Winston Churchill once said that “continuous effort, not strength or intelligence, is the key to unlocking potential.” Safe money would bet that he wasn’t discussing the mindset required to build a killer bass lake, but the sentiment rings true as we look at turning an average pond into a dream fishery. This is our second installment of the Lake Y Project. With the help of Lochow Ranch Pond and Lake Management (lochowranch.com), the nation’s premier lake management company, we are going to share with you the tips and techniques that will help you better your favorite fishing hole. Lake Y is a 60-acre, creek-fed body of water located somewhere in Alabama. It has bass in it, but as we mentioned in the first installment, there are more gar, carp, catfish and crappie. Our goal with this project is to employ the real-world practices of fishery biologists and lake managers to not just make Lake Y a fishing Mecca, but to lead you on a path of discovery and inspiration to unlocking the potential that exists underneath the water’s surface. And as Nick Saban, head football coach of the Alabama Crimson Tide, so often says, it’s all about the process.
What we know
In case you missed the inaugural Lake Y feature (July/August 2021 issue), let’s do a quick rundown of what we learned. “Lake Y is a very shallow body of water,” said John Jones, owner of Lochow. “It averages just 5 feet of depth. This would probably disappoint some anglers. But, remember, the most productive bodies of water in the nation are the ponds on fish farms, which are shallow and featureless. We will certainly manage it differently than a deep lake. But it can still be awesome.”
The lake has an active creek running through it, with water being managed by a spillway. “Because there is a consistent flow of water going through the lake, it really reduces the number of inputs we can consider to improve the fishery,” Jones said. Normally, Jones would look at adding fertilizer and/or lime to maximize the fertility of the water. Fertile water allows for faster growth of all the fish life within the lake. But, with Lake Y, these additives would be flushed over the spillway. “We’d basically be setting cash on fire if we tried to fertilize this lake. And a lot of lakes across the country are like this. So, we will have to focus on the inputs that will make a difference.”
Lochow shocked Lake Y in early 2021. On the forage side, threadfin shad, gizzard shad and a variety of bluegill were collected. Unfortunately, there were not many bluegill, and all were small. Nondesirable species collected included gar, channel catfish, common carp, white crappie and freshwater drum. “It’s not a terrible thing to have catfish and gar in your bass lake,” said Jones, “but if you have too many of them they will outcompete bass for food. Plus, catfish, carp and drum can wreak havoc on bass spawning beds and negatively affect your water quality.”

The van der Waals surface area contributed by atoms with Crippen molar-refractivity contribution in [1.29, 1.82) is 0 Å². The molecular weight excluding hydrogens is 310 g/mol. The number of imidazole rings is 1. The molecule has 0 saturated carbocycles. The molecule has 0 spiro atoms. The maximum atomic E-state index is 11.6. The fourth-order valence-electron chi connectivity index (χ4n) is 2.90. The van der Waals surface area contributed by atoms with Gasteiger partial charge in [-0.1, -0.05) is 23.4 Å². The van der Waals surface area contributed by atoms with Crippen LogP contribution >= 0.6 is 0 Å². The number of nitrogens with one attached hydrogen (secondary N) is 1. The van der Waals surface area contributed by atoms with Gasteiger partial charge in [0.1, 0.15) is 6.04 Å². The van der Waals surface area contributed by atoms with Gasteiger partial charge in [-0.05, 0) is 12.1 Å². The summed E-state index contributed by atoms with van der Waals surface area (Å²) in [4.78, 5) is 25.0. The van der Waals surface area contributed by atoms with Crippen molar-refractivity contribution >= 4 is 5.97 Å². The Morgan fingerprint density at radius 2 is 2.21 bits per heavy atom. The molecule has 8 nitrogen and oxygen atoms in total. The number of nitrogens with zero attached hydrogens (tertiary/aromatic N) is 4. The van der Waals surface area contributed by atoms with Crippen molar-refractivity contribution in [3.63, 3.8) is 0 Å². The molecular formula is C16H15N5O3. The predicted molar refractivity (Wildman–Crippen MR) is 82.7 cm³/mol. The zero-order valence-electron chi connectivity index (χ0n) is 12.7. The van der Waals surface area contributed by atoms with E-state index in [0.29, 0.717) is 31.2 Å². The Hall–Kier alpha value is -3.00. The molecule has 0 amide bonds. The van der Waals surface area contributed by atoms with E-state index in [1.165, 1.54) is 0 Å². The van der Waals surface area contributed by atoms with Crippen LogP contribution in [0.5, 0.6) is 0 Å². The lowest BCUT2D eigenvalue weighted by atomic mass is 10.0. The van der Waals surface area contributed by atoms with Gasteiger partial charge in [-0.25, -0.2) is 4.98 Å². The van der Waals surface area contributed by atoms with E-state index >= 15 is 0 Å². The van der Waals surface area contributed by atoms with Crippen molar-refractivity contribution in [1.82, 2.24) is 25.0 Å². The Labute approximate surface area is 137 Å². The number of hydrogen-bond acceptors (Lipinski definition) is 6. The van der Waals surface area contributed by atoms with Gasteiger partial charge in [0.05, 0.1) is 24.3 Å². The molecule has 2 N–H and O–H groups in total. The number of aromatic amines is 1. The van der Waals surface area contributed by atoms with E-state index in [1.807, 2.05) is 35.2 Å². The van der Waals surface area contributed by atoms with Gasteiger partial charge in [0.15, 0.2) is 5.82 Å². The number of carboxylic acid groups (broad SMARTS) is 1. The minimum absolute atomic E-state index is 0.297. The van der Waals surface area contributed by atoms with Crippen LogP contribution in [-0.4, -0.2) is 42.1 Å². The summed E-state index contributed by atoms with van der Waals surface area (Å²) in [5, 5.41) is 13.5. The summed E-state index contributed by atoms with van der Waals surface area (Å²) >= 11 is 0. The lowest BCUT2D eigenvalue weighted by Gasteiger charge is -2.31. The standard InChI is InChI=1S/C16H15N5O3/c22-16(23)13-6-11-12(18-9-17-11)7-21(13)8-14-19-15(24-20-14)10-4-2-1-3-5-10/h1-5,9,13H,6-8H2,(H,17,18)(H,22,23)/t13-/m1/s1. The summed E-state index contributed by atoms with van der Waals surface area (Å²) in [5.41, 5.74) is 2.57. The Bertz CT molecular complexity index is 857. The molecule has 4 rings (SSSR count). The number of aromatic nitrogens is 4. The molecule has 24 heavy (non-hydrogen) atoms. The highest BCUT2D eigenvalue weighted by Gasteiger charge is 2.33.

As for the bass, the initial shocking survey certainly could have been worse. The majority of bass collected fell in the 13- to 16-inch range. The largemouth fell either on the line of standard bass weight or below it. The biggest fish collected was a 21 1/2-inch bass that weighed in at just under 6 pounds, well below the standard weight of a fish that length. “Lake Y fish are hungry!” Jones said.
Time for improvement
After the initial visit to Lake Y, Jones identified the top three priorities for moving forward. The first one, he says, is both boring and the most important. “We need to add feeders and quality fish food.”
I know, I yawned, as well.
“Look, we have three things we can control on this lake. Food for both bass and the things bass eat, control of nondesirable fish and bass genetics. The fastest way to get where we want to get is to feed the snot out of the fish the bass eat so the forage population thrives.”
OK, point taken. Although Jones recommended adding a dozen or more feeders to Lake Y, that was cost prohibitive. So, we added four really good feeders and filled them with a high-protein pellet. “Not all fish food is made well. Actually, most fish food is garbage as it relates to actually growing fish. You want to feed bluegill a pellet that has at least 50% protein. We actually developed our own food [56% protein] because there was nothing on the market that really met our expectations,” Jones said. As an example, you can feed bluegill the standard stuff you get at Tractor Supply, which has only 36% protein, and you will see maybe a 1/4-pound growth over an 18-month period. With the Lochow pellet, Jones regularly sees a 1-pound increase in weight over the same time period.
Of course, you want to use a good feeder, as well. The cheap versions will drive you crazy. Water will get to the food, ruining the pellets. The spinner will malfunction, break or clog. And the electronics/wiring will simply not hold up to the elements. “We have hundreds of thousands of man-hours working on and installing feeders. Finally, we teamed up with the folks at Texas Hunter to custom design the most dependable fish feeder on the market.” The Lochow feeder includes a solar panel, which recharges batteries. It holds 425 pounds of food, so you don’t have to refill frequently. It covers about 2,000 square feet of surface area when shooting out feed. Plus, it’s built like a waterproof tank.